“i have lost millions and millions of words to fear. tell me that is not violence.” ~ Nayyirah Waheed
This is for those of us who keep our lives in our mouths, as Nayyirah describes:
“my whole life
ate my tongue.
ate my tongue.
ate my tongue.
i am so full of my tongue
you would think speaking is easy.
but it is not.”
This silence is shadow violence—it doesn’t leave marks, but it does leave us empty and endangered. In robbing us of our narrative, it robs us of our very identity.
This silence is criminal.
As humans, we become skillful at anything we repeatedly do; there is both reward and incredible danger on this two-way street, because when we become skillful at keeping things silent, we become ghosts and shadows of the beings we could be. When we become skillful at keeping secrets, we become terrible communicators about the things that do matter.
And when we do speak, listen to the conversations around us, read our own messages back, are we actually saying what we mean?
Most of the time, we are not, because if we truly spoke our minds, we might offend someone, hurt their ego, or cause a fallout. And worse, we could hurt our own ego, admit that we are in pain, lose something we are holding out for. Most of the time, we don’t say what we want to say because we are afraid, ashamed, or both, and so much of what violates us counts on our inability to say no.
Conversely, the lies we tell get us approval, regardless of misdirection and acceptance, regardless of perversion. The lies we tell keep us at bay from our vulnerabilities and extend our deviation—deviation from the very truths that make up forces of destabilization.
We remain mysterious as we lie our way through social norms and acceptance. We have our game face on, because society has trained us to acquiesce. And so, we trade in protest for survival.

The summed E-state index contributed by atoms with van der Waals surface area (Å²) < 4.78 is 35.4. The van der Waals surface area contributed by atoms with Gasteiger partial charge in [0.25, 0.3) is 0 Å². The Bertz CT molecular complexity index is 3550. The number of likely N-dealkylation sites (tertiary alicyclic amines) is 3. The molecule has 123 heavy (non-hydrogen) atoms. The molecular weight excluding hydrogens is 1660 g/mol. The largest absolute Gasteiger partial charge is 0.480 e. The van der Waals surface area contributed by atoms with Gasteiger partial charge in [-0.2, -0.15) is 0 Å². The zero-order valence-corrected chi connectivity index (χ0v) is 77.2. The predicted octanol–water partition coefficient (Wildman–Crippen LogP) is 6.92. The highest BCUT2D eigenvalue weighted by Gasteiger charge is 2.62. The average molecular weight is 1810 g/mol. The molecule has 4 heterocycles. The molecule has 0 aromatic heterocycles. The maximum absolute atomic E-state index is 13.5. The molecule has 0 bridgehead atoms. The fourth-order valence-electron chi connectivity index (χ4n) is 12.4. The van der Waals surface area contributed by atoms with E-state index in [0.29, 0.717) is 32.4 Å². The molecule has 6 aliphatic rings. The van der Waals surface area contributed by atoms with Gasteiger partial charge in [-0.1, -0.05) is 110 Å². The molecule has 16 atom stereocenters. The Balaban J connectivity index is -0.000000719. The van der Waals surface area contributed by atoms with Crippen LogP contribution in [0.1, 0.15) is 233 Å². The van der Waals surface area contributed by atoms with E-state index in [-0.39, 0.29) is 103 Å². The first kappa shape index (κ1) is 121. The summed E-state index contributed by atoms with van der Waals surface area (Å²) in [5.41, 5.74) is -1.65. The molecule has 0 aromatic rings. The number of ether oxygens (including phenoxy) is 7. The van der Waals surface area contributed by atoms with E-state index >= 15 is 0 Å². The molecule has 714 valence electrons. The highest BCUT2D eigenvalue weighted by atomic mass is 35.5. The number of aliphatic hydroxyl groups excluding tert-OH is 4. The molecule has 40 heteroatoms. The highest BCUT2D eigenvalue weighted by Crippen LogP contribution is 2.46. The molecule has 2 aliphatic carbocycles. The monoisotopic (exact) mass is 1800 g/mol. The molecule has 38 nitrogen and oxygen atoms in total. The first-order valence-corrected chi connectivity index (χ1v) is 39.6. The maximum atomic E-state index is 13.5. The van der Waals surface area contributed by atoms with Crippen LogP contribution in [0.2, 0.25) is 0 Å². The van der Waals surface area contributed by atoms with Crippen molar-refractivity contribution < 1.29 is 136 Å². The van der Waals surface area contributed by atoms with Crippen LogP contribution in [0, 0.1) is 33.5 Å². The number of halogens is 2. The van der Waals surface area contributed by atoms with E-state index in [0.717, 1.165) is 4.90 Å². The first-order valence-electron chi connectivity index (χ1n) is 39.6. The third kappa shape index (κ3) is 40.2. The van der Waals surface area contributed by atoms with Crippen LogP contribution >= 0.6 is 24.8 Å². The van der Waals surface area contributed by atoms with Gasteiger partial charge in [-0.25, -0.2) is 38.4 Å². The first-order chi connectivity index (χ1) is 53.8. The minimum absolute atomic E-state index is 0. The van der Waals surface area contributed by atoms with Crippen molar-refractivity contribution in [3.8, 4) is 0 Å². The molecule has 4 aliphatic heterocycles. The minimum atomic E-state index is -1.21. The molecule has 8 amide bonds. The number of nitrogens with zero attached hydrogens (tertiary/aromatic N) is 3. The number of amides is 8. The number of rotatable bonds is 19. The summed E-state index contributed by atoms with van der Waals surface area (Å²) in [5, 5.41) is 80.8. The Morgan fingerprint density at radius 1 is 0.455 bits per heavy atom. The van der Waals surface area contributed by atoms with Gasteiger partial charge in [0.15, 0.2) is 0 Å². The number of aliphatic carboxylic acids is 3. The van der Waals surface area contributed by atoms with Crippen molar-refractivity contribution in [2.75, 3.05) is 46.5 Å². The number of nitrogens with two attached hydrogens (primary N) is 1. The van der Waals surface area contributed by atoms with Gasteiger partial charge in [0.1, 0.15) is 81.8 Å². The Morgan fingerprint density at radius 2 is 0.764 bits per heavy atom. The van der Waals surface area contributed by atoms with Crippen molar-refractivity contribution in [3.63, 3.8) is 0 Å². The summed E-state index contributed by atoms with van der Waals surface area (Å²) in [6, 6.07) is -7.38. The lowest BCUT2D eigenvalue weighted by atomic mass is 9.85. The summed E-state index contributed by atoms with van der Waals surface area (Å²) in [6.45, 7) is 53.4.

Everything I’ve listed above, I’ve checked off in my own life. I have been both the enigma and the confidante; I have lied, and lied for others, to both please and protect, and in the most extreme forms of gaslighting (as my own therapist has pointed out), I have been silenced for all the wrong reasons.
I wonder if there is ever a good reason to silence someone—perhaps when malicious lies are manipulated to spread at just the right time, for maximum destruction. Slander, they call it. And being in the digital age, there is the advent of anonymous slander, something infinitely more damaging, because the violent injustice and harm it intentionally inflicts upon its targets becomes untraceable—silent—like the way they wanted us to be.
And the more I play back what I’ve silenced, the angrier I get, because for someone who chased after truths, I’ve compromised my life to be a puppet all along.
Sadly, the theme of being silenced is not uncommon. We each have our own experiences, but this shouldn’t be the thing that unites us. What if, instead, we could be united by stories of strength? By how we overcome damage, however relentless?
Writing from experience, I’ve always held back for fear of inflicting injury on others, even if the “injury” was as shallow as bruising someone’s sense of self-importance. I have prolonged relationships where I didn’t want to hurt the other person. I have engaged in and regretted sex because I didn’t have the strength to say no. I have cultivated a batch of bloodsuckers because with them I found easy acceptance, ears that listened without judgment, and glowing approval.
I have spent years in shallow manipulation and paid grave costs for it, so I decided to unmute myself today—because the pain that we harbour is actually incredibly common. And when it happens to us, we don’t recognize it as violence. That’s the criminal part.
I’m here to start a conversation, and, perhaps, a disquieting revolution. Because there is tremendous energy to be mined and harnessed from pain. Here are my notes from the battlefield:
1. Recognize that being silenced is a form of violence.
In the digital age, we are both filtered and opaque, and neither helps or encourages us to live a fulfilling, honest, or meaningful life. When we are afraid to speak, it’s because we’re afraid to say no to something or someone, and those are whose voices inhabit our mind—the powers that we submit to, the ones that keep us in check, and in the long run, the ones that keep us exploited.
The trauma is no different to being shackled, except the chains are not visible for the human eye to see. Chronic silence will break us down. Chronic silence is oppression.
2. Recognize that when we are afraid to speak, it is a kind of self-harm.